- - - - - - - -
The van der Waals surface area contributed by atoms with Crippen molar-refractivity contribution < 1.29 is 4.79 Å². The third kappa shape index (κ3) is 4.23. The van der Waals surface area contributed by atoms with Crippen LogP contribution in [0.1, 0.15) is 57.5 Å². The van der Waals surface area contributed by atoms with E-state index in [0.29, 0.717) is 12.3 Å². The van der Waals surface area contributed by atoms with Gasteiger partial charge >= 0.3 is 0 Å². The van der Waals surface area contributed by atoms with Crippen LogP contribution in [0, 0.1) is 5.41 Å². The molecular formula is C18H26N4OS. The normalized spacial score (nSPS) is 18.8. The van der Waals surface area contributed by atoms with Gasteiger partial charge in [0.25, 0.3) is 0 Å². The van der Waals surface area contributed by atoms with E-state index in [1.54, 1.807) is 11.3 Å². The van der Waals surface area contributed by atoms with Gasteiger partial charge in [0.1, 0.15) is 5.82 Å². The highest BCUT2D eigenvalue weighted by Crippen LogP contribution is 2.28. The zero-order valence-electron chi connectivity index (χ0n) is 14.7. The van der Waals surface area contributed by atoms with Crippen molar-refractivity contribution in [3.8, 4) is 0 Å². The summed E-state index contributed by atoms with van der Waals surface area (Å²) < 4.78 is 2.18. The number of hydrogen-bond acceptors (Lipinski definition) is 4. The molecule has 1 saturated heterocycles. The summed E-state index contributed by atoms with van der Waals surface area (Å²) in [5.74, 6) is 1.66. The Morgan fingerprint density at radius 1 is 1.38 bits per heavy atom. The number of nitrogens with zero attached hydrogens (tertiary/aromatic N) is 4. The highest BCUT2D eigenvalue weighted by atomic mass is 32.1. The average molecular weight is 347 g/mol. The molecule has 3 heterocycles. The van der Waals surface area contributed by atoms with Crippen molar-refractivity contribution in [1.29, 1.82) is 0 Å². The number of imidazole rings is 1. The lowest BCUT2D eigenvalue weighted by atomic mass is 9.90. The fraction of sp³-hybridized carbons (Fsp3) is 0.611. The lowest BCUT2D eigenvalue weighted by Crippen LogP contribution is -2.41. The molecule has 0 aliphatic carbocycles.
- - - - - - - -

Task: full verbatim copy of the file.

The van der Waals surface area contributed by atoms with Crippen molar-refractivity contribution < 1.29 is 4.79 Å². The third kappa shape index (κ3) is 4.23. The van der Waals surface area contributed by atoms with Crippen LogP contribution in [0.1, 0.15) is 57.5 Å². The van der Waals surface area contributed by atoms with E-state index in [0.29, 0.717) is 12.3 Å². The van der Waals surface area contributed by atoms with Gasteiger partial charge >= 0.3 is 0 Å². The van der Waals surface area contributed by atoms with Crippen LogP contribution in [0, 0.1) is 5.41 Å². The molecular formula is C18H26N4OS. The normalized spacial score (nSPS) is 18.8. The van der Waals surface area contributed by atoms with Gasteiger partial charge in [0.25, 0.3) is 0 Å². The van der Waals surface area contributed by atoms with E-state index in [1.54, 1.807) is 11.3 Å². The van der Waals surface area contributed by atoms with Gasteiger partial charge in [0.1, 0.15) is 5.82 Å². The highest BCUT2D eigenvalue weighted by Crippen LogP contribution is 2.28. The zero-order valence-electron chi connectivity index (χ0n) is 14.7. The van der Waals surface area contributed by atoms with Crippen molar-refractivity contribution in [3.8, 4) is 0 Å². The summed E-state index contributed by atoms with van der Waals surface area (Å²) < 4.78 is 2.18. The number of hydrogen-bond acceptors (Lipinski definition) is 4. The molecule has 1 saturated heterocycles. The summed E-state index contributed by atoms with van der Waals surface area (Å²) in [5.74, 6) is 1.66. The Morgan fingerprint density at radius 1 is 1.38 bits per heavy atom. The number of nitrogens with zero attached hydrogens (tertiary/aromatic N) is 4. The highest BCUT2D eigenvalue weighted by atomic mass is 32.1. The average molecular weight is 347 g/mol. The molecule has 3 heterocycles. The van der Waals surface area contributed by atoms with Crippen molar-refractivity contribution in [1.29, 1.82) is 0 Å². The number of imidazole rings is 1. The lowest BCUT2D eigenvalue weighted by atomic mass is 9.90. The fraction of sp³-hybridized carbons (Fsp3) is 0.611. The lowest BCUT2D eigenvalue weighted by Crippen LogP contribution is -2.41. The molecule has 0 aliphatic carbocycles.